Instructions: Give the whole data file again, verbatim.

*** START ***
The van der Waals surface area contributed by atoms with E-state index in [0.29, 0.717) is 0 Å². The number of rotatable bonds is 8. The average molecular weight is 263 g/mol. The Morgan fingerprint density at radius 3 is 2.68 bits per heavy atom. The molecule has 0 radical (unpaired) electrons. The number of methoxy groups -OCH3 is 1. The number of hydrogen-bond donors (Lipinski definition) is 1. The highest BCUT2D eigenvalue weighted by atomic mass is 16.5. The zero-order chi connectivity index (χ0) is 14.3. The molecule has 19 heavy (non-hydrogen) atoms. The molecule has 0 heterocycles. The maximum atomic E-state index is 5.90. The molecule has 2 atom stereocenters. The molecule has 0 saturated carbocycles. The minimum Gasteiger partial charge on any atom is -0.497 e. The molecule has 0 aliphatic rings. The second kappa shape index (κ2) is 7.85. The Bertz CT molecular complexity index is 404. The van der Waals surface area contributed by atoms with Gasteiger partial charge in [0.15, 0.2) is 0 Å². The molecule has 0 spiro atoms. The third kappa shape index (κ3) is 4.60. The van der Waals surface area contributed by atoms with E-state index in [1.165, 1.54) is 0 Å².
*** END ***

The van der Waals surface area contributed by atoms with E-state index in [0.29, 0.717) is 0 Å². The number of rotatable bonds is 8. The average molecular weight is 263 g/mol. The Morgan fingerprint density at radius 3 is 2.68 bits per heavy atom. The molecule has 0 radical (unpaired) electrons. The number of methoxy groups -OCH3 is 1. The number of hydrogen-bond donors (Lipinski definition) is 1. The highest BCUT2D eigenvalue weighted by atomic mass is 16.5. The zero-order chi connectivity index (χ0) is 14.3. The molecule has 19 heavy (non-hydrogen) atoms. The molecule has 0 heterocycles. The maximum atomic E-state index is 5.90. The molecule has 2 atom stereocenters. The molecule has 0 saturated carbocycles. The minimum Gasteiger partial charge on any atom is -0.497 e. The molecule has 0 aliphatic rings. The second kappa shape index (κ2) is 7.85. The Bertz CT molecular complexity index is 404. The van der Waals surface area contributed by atoms with Gasteiger partial charge in [0.15, 0.2) is 0 Å². The molecule has 0 spiro atoms. The third kappa shape index (κ3) is 4.60. The van der Waals surface area contributed by atoms with E-state index in [1.165, 1.54) is 0 Å².